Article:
As I was sticking I wondered if anyone has written poems about these tiny art-works. They ought to. Not only are stamps often artistic, they are sometimes valuable, give people employment in making, collecting, selling, and are the crowning necessity for your letters.

I only found one in my Google search, The Postage Stamp. by a poet called Herbert Nehrlich. It’s less about communication or art than a tragicomic love story.

Poets, however, have done quite well in stamps. There have been many stamp issues commemorating the AJ865great and, usually, dead poets.

I also found, on the Amazon site, a book entitled Chinese Classical Poetry Postage Stamps Pictorial. Sadly there is no other information, not even a cover image.

I decided to celebrate these small pieces of art with a haiku, a suitably small poem.

Art and function
in one little rectangle
of glue and paper.

The edges of the poetic – wine writing

Bring me wine, but wine which never grew
In the belly of the grape;
Or grew on vine whose tap-roots reaching through
Under the Andes to the Cape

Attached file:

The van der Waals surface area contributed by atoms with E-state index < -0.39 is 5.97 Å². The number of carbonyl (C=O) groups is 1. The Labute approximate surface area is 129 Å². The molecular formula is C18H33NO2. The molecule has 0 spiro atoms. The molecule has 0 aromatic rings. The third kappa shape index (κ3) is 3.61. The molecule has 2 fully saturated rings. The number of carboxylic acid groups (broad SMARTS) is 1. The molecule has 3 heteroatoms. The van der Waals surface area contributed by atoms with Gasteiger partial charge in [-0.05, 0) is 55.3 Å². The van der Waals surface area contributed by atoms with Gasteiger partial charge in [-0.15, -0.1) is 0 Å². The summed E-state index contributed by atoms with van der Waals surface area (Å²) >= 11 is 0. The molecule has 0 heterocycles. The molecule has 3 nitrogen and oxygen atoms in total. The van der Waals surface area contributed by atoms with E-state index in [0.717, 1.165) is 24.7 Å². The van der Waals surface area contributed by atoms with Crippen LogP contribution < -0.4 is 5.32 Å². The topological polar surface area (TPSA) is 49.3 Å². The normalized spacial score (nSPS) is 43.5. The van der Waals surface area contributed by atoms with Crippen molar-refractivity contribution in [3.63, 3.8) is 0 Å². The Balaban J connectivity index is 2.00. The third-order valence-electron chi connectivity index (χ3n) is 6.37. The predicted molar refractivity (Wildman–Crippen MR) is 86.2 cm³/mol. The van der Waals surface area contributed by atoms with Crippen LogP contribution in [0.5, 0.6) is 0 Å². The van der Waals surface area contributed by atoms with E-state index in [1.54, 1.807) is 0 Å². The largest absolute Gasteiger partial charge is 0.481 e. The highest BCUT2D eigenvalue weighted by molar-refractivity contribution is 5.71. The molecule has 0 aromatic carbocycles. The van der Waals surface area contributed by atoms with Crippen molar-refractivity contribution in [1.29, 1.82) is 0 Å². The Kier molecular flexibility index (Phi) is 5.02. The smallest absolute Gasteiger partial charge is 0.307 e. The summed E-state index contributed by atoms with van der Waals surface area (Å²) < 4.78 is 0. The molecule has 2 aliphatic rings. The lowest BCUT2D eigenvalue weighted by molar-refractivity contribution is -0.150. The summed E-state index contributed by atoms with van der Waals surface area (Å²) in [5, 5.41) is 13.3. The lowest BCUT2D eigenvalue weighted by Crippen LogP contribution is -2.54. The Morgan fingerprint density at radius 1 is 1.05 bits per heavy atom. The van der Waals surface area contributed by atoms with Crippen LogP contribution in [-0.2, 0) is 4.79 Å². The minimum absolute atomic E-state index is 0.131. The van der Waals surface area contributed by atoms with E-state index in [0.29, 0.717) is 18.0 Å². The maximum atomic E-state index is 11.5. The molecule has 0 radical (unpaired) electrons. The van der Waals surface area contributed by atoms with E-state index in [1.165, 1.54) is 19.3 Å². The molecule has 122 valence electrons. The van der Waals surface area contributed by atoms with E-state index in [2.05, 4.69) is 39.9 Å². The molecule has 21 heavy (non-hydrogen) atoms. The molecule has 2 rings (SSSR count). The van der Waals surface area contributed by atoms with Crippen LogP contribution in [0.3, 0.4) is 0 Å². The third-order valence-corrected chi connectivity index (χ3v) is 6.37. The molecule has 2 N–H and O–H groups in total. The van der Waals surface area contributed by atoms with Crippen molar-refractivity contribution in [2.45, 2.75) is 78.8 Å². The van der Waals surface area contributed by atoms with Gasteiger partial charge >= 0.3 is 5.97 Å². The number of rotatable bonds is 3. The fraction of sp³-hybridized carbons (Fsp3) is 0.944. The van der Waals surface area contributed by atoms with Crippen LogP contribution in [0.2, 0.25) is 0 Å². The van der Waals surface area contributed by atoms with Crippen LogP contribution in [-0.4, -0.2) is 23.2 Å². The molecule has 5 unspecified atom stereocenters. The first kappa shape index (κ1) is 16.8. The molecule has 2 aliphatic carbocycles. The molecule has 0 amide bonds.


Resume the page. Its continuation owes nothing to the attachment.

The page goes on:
Suffer’d no savour of the earth to ‘scape.

From Bacchus by Ralph Waldo Emerson.

Recently in a restaurant I read the wine list while waiting for my meal. The descriptions were evocative and almost poetic.

Like poets, wine writers invent words where the dictionary fails them. Wine can be cedary (tastes like cedar smells), ageworthy (should be kept longer) or Madeirized (oxidised). They can alliterate beautifully. Is your tipple heavy, herbal or honeyed? or is it focused, flabby or fruity? I suppose it might even be floral. My wine, of course, has finesse.

A browse around the web suggests that, although wine descriptions use many terms, the writer can’t say just anything – there is a recognised terminology. It’s a very descriptive terminology and I think that’s why it sound poetic: it raises a realistic image in the mind of the reader.

There are a lot of poems about wine, but so far I’ve found none that actually use the wine writers’ way of saying things. To write such a poem without it sounding snide or silly would be quite a challenge.

The power of poetry to prolong a generation – an envelope full of verse

Yesterday I received my quarterly mailing from the Poetry Book Society. This time the book was When God is a Traveller by Cover ArtArundhathi Subramaniam, who writes in English but lives in India.

As always, there’s something appealing about the slim book of verse with an exotic title; something that encourages both reading and thinking. Inside the colourful cover I love the way the poet uses the page, laying out her poem to enhance it’s meaning and to guide the eye to the emphasised bits.

I haven’t had time to really study this book yet, but already I’ve found my favourite poem: ‘How Some Hindus Find Their Personal Gods’. The process is logical and sensible: